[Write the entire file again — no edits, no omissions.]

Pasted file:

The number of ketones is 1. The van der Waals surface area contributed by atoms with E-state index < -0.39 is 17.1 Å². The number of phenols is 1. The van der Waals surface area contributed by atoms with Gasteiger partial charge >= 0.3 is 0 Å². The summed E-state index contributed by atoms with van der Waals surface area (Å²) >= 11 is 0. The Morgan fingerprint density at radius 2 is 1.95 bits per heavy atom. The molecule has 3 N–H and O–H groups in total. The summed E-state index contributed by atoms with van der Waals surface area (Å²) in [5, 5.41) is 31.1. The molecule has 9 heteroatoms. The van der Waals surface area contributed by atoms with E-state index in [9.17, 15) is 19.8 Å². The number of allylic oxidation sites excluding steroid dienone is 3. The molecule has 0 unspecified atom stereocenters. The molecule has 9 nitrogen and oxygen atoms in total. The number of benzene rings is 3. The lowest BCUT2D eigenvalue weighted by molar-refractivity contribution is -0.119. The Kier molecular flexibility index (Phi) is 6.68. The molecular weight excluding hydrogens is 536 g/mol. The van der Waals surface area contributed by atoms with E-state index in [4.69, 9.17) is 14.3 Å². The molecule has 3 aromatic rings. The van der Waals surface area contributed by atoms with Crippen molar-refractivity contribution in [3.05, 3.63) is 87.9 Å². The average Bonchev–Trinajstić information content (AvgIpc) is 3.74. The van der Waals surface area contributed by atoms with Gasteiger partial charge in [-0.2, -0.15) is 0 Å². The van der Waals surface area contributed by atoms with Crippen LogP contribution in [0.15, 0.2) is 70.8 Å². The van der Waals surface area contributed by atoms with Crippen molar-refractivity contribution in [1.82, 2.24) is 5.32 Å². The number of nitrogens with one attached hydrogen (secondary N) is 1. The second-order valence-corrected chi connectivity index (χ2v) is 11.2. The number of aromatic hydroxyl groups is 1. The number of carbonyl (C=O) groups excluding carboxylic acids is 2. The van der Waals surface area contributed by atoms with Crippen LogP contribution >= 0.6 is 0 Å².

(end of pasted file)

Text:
The number of ketones is 1. The van der Waals surface area contributed by atoms with E-state index < -0.39 is 17.1 Å². The number of phenols is 1. The van der Waals surface area contributed by atoms with Gasteiger partial charge >= 0.3 is 0 Å². The summed E-state index contributed by atoms with van der Waals surface area (Å²) >= 11 is 0. The Morgan fingerprint density at radius 2 is 1.95 bits per heavy atom. The molecule has 3 N–H and O–H groups in total. The summed E-state index contributed by atoms with van der Waals surface area (Å²) in [5, 5.41) is 31.1. The molecule has 9 heteroatoms. The van der Waals surface area contributed by atoms with E-state index in [9.17, 15) is 19.8 Å². The number of allylic oxidation sites excluding steroid dienone is 3. The molecule has 0 unspecified atom stereocenters. The molecule has 9 nitrogen and oxygen atoms in total. The number of benzene rings is 3. The lowest BCUT2D eigenvalue weighted by molar-refractivity contribution is -0.119. The Kier molecular flexibility index (Phi) is 6.68. The molecular weight excluding hydrogens is 536 g/mol. The van der Waals surface area contributed by atoms with E-state index in [4.69, 9.17) is 14.3 Å². The molecule has 3 aromatic rings. The van der Waals surface area contributed by atoms with Crippen molar-refractivity contribution in [3.05, 3.63) is 87.9 Å². The average Bonchev–Trinajstić information content (AvgIpc) is 3.74. The van der Waals surface area contributed by atoms with Gasteiger partial charge in [-0.2, -0.15) is 0 Å². The van der Waals surface area contributed by atoms with Crippen LogP contribution in [0.15, 0.2) is 70.8 Å². The van der Waals surface area contributed by atoms with Crippen molar-refractivity contribution in [1.82, 2.24) is 5.32 Å². The number of nitrogens with one attached hydrogen (secondary N) is 1. The second-order valence-corrected chi connectivity index (χ2v) is 11.2. The number of aromatic hydroxyl groups is 1. The number of carbonyl (C=O) groups excluding carboxylic acids is 2. The van der Waals surface area contributed by atoms with Crippen LogP contribution >= 0.6 is 0 Å².